Tuesday, July 12, 2011 | It’s a weird question to get from your landlord.
Need any office furniture?
Yet that’s the kind of welcome that retired PIMCO co-founder Bill Podlich and retired architect Warren Lortie offer new tenants, like Grandma’s House of Hope, when they move into Village at 17th Street, the nonprofit office complex near the border between Tustin and Santa Ana.
“He is the space planner for the new tenants,” said a smiling Podlich as he glanced at Lortie, who over the past year has become his partner in creating the Orange County Shared Spaces project.
Small nonprofits often need access to a large conference room or training room but can’t afford them. So Podlich and Lortie decided to build these amenities with the idea that nonprofit organizations will be able to share them as long as the price is right.
One result of this vision is the 35,000-square-foot Village at 17th Street. It is a $3.5-million project, and the foundation Podlich and Lortie created has invested about $600,000 into the building so far.
They’ve built a 2,500-square-foot conference center with a boardroom and training room and are finishing the copy center. More than $100,000 has been spent to upgrade the building’s aging elevator and another $100,000 on air conditioning.
The monthly rent for a nonprofit in this renovated building is $1.35 per square foot, which is considered below-market. So far the building is about half full.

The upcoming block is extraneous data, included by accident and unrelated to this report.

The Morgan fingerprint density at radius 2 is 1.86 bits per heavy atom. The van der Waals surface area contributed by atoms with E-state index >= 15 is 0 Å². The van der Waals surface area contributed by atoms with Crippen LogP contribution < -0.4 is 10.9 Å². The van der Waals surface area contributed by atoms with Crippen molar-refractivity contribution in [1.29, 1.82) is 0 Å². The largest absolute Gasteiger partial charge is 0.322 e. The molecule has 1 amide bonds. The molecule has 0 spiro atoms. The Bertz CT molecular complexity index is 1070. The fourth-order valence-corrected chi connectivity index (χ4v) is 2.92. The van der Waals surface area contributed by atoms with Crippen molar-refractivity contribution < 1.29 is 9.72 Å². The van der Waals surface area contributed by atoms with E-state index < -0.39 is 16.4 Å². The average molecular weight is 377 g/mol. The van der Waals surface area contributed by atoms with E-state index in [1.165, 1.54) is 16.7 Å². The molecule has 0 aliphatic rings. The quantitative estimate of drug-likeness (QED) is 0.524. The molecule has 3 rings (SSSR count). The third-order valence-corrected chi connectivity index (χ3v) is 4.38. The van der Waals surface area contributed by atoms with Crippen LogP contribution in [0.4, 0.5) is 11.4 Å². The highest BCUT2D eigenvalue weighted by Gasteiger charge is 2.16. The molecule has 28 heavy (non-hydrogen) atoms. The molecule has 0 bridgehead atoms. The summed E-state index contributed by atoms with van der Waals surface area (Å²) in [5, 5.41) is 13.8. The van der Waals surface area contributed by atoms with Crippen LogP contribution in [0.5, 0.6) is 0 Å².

The deal on rent is just one of the benefits that Podlich and Lortie see coming out of their project. Having headquarters close together encourages lots of cooperation and innovation among participating nonprofits, Podlich said. “Our goal is to enhance what they’re doing.”
And for donors like him, it’s a chance to help lots of nonprofits and their causes.
The two retirees themselves have benefited from their collaboration, spending the past year bonding as they remodeled the 1950s-era office building.
They plan an open house Thursday to unveil the new complex to the media.
Podlich and Lortie worked from a national model that has similar nonprofit office complexes popping up across the country. They found there are real advantages to these types of creative work clusters.
Podlich said he got the idea from the San Francisco-based Tides Foundation. He said Shelley Hoss from the Orange County Community Foundation helped gather the leadership team that eventually connected him with Lortie, who helped find a building.
Lortie said that within the first 10 minutes he was hooked on the idea. According to workers at the complex, the pair have spent months on-site tending to details as small as choosing office colors and helping nonprofits move in.
Over the months of renovation, the foundation has amassed a stock of office furniture, and items from the surplus are often offered to new tenants.
Lortie said he liked the Santa Ana-Tustin area because of its central location and affordability. He raved about the architecture of the building, which includes an open courtyard with lush landscaping. The building also has its own parking lot.
Lortie says providing headquarters for nonprofits is a good first step, but he is devising ways to help nonprofits with their core missions.
He imagines slumping shopping centers being transformed into nonprofit centers offering daycare and other services to nearby neighborhoods.
“Service centers are the next target,” he said.
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